How to Duplicate Elements Using CSS3 Box Shadows

Craig Buckler

Take a look at the following demonstration page in Firefox, Chrome, Safari, Opera, IE9 or IE10:


The circles are created using DOM elements rather than canvas, SVG, Flash or another alternative.

Question: without looking at the source code, how many DOM elements are required?

The answer should be obvious if you read the title of this article. Just one element is used; in this case, it’s a single DIV with the ID ‘element’. It’s actually an invisible circle since its color matches the background.

The other circles are defined in CSS using a little-known feature of the box-shadow property. It permits you to duplicate the shape of any element in any location, at any size, in any color any number of times. The property has six arguments:

  1. inset: (optional) if defined, the shadow will appear inside the element
  2. horizontal: the x distance from the element
  3. vertical: the y distance from the element
  4. blur: (optional) the blur radius, i.e. 0 for no blur
  5. spread: (optional) the distance the shadow spreads, i.e. 1px extends the shadow 1 pixel in all directions so it’s 2px wider and taller than the parent element
  6. color: the shadow color

We can use the horizontal and vertical distances for relative positioning. The spread can be positive or negative to make the shadow larger or smaller than the parent element. Since multiple shadows can be defined, we can duplicate the original shape any number of times, e.g.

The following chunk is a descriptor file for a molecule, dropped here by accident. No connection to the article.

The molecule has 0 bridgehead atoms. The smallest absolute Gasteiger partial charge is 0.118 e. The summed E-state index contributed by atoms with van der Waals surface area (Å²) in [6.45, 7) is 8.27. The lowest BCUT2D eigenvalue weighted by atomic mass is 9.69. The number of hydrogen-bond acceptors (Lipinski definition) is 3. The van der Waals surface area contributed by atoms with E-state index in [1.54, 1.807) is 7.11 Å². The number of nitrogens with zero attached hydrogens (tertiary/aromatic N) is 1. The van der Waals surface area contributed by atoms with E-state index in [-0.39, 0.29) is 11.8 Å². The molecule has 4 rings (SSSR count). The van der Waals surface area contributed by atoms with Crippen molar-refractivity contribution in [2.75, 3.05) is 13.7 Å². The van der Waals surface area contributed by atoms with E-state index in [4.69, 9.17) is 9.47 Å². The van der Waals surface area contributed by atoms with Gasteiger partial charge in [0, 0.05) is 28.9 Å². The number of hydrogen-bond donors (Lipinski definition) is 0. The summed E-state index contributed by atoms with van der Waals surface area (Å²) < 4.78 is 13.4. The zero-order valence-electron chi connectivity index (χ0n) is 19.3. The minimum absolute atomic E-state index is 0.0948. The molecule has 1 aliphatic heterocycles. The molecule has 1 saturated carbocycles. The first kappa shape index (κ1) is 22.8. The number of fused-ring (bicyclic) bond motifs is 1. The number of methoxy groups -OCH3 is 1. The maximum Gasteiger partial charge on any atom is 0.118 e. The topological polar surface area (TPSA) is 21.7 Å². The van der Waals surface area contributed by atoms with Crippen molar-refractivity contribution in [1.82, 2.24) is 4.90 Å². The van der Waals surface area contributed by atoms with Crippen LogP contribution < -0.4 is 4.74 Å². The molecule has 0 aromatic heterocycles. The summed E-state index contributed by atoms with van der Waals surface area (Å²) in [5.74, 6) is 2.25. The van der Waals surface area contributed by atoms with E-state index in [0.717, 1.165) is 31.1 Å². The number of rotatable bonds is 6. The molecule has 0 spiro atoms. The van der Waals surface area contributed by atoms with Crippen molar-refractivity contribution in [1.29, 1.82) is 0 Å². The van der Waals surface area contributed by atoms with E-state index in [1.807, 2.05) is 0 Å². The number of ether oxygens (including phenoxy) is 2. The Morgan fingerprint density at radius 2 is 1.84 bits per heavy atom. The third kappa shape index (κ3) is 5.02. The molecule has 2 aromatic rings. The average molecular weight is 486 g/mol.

width: 100px;
	height: 100px;
	background-color: #ccc;
	border-radius: 50px;
	box-shadow: 120px    0px 0  15px #f00,
				-60px  104px 0   0px #0f0,
				-60px -104px 0 -15px #00f;

example box-shadow

Remember your shape can have also :before and :after pseudo elements with their own box-shadows.

Next question: is this useful?

That’s more tricky to answer, but it’s an option to consider when developing pages with repeating shapes. It could certainly help reduce page weight.

Obviously, it’s possible to take the technique to extremes and create whole scalable graphics using box-shadows, e.g.

However, this is fairly pointless given that a PNG or SVG is likely to be more efficient and easier to create. But let me know if you use the repeating box-shadow technique for anything interesting…